Archive for the ‘Ten Words’ Category

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Ten words: the Jasna edition.

April 7, 2010

Writing After the Rain turned out to be more fun than I expected. So I figured I’d play another game. I asked a group of people for ten words. Any ten they might fancy. And I’d write something that used all ten. The very first person to reply offered: shoe, ache, flame, bastard, tea, simple, paint, disastrous, hair, lush. As soon as I read the list, I knew the opening line. Nathan’s real, you see. And he is always late. The rest, however, is purely fiction. Please enjoy my attempt at Jasna’s ten words:


Nathan’s late again, the bastard. I check my phone for the time, then text him to tell him I’ll be inside, at the bar. There is only so long that I’m willing to stand outside, alone and looking desperate. For the sixtieth time today, I wish that I still smoked, as all it would take to make me look like I’m out here for a reason, with purpose, because I want to be, damnit, is a cigarette between my fingers. Life is so simple for a smoker.

As if reading my mind, the guy just past me on the sidewalk offers me a cigarette as he pulls one out for himself and lights it with the flame from a table centerpiece’s candle. I shrug off the offer, head inside, and order the first beer I see on draft. Thank God for alcohol. And for solitaire on my phone.

Four games and one win later, I feel two hands clasp my shoulders and then pull at my hair. I whip around to find Nathan, as expected, and Liam. Not as expected.

“Oh. Hey, Liam. I haven’t seen you since the night of that wild burlesque show down at South Street. What have you been up to?”

Two things. 1. That burlesque show was not wild. It was disastrous. And 2. I don’t care what Liam has been up to. Don’t care, don’t care, don’t care.

And to make sure he knows it, I turn back to the bar and wave to get the bartender’s attention, forfeiting Liam his chance to answer.

Nathan leans over my shoulder, whispering, “Real smooth,” in my ear before focusing on the bartender and ordering three shots.

“Absolutely not, Nathan. The last time we did shots, I ended up…” He smiles as I mentally finish the sentence: …participating in a burlesque show.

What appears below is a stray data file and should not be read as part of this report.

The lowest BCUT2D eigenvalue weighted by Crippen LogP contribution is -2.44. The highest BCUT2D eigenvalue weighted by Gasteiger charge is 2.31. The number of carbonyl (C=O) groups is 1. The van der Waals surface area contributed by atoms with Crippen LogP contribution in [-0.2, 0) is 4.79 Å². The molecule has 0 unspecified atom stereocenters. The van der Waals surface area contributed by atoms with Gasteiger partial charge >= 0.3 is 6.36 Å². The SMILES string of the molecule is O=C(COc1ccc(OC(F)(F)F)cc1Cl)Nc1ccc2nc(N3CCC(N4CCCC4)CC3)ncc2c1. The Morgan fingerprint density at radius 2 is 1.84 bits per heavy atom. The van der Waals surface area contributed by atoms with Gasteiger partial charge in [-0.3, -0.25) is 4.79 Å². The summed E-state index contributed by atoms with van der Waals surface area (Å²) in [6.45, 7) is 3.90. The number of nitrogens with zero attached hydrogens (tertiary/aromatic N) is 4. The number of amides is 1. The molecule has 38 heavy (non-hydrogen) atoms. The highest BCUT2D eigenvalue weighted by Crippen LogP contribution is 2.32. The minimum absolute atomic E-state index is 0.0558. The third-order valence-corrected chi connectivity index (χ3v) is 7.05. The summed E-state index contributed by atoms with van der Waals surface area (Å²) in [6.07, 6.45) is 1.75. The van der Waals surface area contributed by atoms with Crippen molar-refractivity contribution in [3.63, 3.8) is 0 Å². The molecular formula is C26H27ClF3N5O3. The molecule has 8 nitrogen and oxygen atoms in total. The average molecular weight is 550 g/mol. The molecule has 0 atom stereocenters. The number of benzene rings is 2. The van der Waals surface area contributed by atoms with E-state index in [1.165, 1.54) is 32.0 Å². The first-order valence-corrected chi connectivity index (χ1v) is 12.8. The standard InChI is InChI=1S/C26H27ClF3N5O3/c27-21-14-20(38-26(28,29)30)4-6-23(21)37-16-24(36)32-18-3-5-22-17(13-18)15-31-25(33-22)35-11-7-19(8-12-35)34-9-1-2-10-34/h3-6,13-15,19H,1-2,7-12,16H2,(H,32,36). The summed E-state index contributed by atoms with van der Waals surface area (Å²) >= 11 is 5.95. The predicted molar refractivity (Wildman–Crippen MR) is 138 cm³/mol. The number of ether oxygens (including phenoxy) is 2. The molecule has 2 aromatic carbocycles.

“…I ended up with the worst hangover of my life. I had to miss my flag football game the next morning thanks to a headache, a stomachache, any ache you can think of.”

“A toothache?” Liam pipes up.

“No.” I glare over my shoulder at him. “Not a toothache.”

“Didn’t you lose your shoes, too?” Nathan’s still smirking at me.

“No, Nathan. I did not lose my shoes. I lost a shoe. And -”

“That’s even worse!”

“Let me finish. I lost one shoe. And only temporarily. Miriam found it in her car and returned it the next day.”

He’s pissing me off enough that I don’t even feign a proper segue before spitting out, “How was Liz’s party last night? Did you let a crew of lesbians paint your toenails again? They aren’t going to put out, you know. You’re just a boy painting his nails at that point.”

Well, damn. Turns out he did let them paint his nails again. Turns out he’s not embarrassed by the last time it happened either. Turns out I’m the only lush who gets plastered on shots and a Long Island Iced Tea and 3 (or was it 4?) whiskey sours and then makes regrettable decisions. Like stripping down to my underwear in a room full of strangers and then to the buff in a room full of…Liam.

“Shots are up! Who’s in?” Nathan looks at me expectantly. Still smirking.

Who am I kidding here? It’s been three weeks since the burlesque show, two weeks since the 4 am joyride to the beach, and six days since skinny dipping in the mayor’s pool. We were this close to being arrested for that one. But we weren’t. And whatever we do tonight, we probably won’t be arrested either. But it’s Friday night, and I’m in a bar, and I’m feeling randy.

Nothing to do but down the shot.

And then, maybe another.

I’ll deal with the repercussions tomorrow.